By pretending to treat the guarantee problem as actuarial rather than political, Corker-Warner can garner the support of all the traditional lending and housing lobbies that historically supported Fannie Mae and Freddie Mac. This is wrong on several levels.

First, federal government guarantees are the opposite of insurance. Insurable mortgage credit risks are those that can be mitigated with upfront loan underwriting with the remaining independent default risks actuarially priced based on the "law of large numbers." The implicit guarantee – implicit because it was inferred by Wall Street rather than granted by Congress – was really a market "assurance" that the federal government – primarily the Federal Reserve – would avoid macroeconomic catastrophes, such as housing bubbles, i.e., systemic risk.

Second, the government has no inherent comparative advantage in the insurance business. It achieves monopoly status due to its implicit opaque subsidies, allowing it to dole out political favors. As a "federally sponsored" mortgage insurer the Federal Housing Administration, for example, is allowed to have a fraction of the capital of a private insurer, saving the cost of capital. As the private returns to capital are heavily taxed, FHA also receives substantial tax benefits. Moreover, federal monopolies can generally charge higher prices to new purchasers as FHA does whenever it gets into trouble in spite of these subsidies.

The biggest challenge since federal politicians first began offering protection in 1934 – limited deposit insurance to small depositors – has been to mitigate moral hazard. Guarantees – both as they apply to GSEs and banks – were the centerpiece of the public-risk-for-private-profit model that caused the last systemic failure of the mortgage system, and deposit insurance caused the prior failure of Savings and Loans.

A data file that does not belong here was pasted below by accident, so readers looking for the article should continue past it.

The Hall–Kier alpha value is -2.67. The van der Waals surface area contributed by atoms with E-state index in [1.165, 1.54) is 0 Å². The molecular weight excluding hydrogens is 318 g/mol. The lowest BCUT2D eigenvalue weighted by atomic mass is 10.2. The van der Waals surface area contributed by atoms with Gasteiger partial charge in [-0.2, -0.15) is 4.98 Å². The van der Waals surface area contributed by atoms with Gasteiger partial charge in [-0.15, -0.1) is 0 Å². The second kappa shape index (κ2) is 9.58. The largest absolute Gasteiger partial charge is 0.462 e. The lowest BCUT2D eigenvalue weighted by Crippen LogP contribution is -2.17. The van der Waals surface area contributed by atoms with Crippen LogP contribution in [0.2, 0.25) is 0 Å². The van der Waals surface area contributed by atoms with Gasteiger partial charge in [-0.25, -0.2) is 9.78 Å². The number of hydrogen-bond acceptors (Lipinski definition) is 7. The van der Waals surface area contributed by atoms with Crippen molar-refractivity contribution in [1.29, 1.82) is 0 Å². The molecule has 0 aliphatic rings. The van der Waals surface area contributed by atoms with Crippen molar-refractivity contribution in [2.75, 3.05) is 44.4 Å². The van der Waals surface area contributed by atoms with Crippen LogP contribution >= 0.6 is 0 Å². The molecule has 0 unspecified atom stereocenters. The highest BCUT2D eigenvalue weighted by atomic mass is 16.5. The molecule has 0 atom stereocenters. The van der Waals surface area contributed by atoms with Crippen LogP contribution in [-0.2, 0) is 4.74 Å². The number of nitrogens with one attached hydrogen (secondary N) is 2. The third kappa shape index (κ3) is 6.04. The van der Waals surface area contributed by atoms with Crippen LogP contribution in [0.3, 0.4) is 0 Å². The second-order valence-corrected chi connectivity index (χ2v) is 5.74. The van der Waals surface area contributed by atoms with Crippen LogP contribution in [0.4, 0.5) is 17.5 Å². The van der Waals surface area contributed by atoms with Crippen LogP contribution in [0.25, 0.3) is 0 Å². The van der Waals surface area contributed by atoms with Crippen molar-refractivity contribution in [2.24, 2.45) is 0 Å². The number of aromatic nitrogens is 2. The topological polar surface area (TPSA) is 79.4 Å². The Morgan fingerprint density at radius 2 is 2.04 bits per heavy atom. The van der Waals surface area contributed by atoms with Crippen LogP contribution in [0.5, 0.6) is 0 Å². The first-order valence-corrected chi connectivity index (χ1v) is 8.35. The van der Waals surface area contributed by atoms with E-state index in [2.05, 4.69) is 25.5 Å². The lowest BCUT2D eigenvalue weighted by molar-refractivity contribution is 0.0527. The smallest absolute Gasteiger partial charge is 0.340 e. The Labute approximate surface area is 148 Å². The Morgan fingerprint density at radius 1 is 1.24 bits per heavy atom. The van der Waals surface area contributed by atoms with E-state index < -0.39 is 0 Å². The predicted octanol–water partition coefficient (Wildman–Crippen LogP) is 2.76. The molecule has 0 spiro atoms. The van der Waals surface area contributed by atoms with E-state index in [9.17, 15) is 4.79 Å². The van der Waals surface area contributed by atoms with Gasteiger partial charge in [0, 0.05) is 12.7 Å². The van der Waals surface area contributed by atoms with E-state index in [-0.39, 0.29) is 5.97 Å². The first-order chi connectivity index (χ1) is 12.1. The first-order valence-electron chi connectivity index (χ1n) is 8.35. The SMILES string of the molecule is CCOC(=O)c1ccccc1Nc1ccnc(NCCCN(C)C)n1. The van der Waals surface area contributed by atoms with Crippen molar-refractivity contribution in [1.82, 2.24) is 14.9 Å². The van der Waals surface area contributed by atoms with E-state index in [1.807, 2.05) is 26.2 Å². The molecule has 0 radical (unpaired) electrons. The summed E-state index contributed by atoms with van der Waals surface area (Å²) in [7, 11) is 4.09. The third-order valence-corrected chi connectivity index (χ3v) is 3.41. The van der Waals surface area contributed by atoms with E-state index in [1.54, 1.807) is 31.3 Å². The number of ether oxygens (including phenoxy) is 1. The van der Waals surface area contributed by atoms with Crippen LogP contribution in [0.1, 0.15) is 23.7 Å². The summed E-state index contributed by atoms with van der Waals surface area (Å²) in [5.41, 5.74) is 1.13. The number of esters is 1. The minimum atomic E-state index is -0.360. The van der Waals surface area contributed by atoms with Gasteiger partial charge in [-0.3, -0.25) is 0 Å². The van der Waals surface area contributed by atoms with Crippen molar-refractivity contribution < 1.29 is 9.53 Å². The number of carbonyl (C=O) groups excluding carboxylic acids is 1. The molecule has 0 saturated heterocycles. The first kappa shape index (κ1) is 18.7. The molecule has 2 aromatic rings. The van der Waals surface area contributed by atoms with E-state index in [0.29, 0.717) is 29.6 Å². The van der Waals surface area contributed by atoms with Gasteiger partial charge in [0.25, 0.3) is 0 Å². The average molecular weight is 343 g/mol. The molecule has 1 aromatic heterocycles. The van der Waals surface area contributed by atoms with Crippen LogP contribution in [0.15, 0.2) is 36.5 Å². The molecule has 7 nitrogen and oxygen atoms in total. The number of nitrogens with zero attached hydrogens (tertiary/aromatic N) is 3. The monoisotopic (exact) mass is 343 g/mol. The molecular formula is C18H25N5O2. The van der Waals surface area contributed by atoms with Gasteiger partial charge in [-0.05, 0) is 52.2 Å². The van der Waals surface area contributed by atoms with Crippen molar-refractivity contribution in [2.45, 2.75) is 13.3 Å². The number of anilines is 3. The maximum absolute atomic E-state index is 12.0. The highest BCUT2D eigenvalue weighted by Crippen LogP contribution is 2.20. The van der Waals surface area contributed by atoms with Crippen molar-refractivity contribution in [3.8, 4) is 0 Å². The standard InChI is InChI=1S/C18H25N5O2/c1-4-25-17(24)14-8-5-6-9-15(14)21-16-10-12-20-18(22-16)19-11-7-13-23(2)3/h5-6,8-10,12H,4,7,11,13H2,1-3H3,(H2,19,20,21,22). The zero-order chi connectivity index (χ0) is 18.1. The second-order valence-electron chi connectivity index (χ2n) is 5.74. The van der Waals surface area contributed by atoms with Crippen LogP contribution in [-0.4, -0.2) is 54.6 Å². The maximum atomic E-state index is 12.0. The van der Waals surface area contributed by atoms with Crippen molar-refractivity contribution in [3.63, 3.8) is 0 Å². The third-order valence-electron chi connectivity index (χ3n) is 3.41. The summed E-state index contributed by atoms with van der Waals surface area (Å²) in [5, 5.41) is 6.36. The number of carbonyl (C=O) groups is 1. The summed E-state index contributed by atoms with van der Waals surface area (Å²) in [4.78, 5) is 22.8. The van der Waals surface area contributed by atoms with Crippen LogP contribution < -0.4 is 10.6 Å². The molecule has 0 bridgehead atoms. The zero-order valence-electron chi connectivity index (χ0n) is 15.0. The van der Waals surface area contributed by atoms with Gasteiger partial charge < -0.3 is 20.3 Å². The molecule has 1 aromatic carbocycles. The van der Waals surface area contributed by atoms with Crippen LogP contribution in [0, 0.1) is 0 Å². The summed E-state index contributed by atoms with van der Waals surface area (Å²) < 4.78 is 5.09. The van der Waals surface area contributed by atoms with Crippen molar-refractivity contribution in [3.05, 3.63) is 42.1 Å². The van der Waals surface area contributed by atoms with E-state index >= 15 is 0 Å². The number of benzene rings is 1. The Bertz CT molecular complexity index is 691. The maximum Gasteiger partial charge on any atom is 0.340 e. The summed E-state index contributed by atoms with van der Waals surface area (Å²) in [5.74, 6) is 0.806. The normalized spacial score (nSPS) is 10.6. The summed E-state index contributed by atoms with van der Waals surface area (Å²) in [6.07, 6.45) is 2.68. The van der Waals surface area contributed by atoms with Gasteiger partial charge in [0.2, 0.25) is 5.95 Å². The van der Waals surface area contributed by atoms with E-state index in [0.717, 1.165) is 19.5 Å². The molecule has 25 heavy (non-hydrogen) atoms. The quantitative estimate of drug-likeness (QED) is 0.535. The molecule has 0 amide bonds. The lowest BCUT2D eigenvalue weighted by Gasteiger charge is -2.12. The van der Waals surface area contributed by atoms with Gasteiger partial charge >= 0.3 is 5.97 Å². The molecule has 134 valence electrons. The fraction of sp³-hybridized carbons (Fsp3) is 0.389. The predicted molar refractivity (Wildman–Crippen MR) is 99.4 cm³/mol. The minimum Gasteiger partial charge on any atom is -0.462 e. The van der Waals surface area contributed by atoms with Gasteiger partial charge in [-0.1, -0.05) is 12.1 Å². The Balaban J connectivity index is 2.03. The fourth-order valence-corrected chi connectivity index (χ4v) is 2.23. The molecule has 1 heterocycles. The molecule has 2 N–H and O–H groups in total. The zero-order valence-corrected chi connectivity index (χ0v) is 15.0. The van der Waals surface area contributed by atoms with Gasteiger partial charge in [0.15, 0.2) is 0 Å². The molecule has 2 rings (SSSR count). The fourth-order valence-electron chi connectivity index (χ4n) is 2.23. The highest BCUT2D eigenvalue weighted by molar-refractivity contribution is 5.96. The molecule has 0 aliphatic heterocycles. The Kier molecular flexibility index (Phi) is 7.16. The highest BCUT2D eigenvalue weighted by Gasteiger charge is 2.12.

As a price for protection, politicians required widespread availability of cheap mortgage credit requiring tax and credit subsidies delivered opaquely by enabling extreme leverage, the primary source of systemic risk that caused the 2008 financial crash. Actuarially sound public insurance is an oxymoron.

Dodd-Frank virtually ignored the fundamental moral hazard problem, proposing only a 5% risk retention requirement for securitization intended as "first-loss" with an exemption for "qualified residential mortgages" with at least a 20% cash down payment, two protections already thoroughly politically corrupted.

The protections in the proposed Federal Mortgage Insurance Corporation in Corker-Warner – in investor coverage down to 90% (Fannie Mae and Freddie Mac historically had private mortgage insurance coverage down to 75%) and a minimum borrower down-payment of only 5% (Fannie and Freddie required a 20% cash down payment or private insurance) – are way too weak to actuarially price even with the proposed, but politically vulnerable 5% capital requirement.

This is change we shouldn't believe in!

Kevin Villani, chief economist at Freddie Mac from 1982 to 1985, is a principal of University Financial Associates and an executive scholar at the Burnham-Moores Center for Real Estate of the University of San Diego.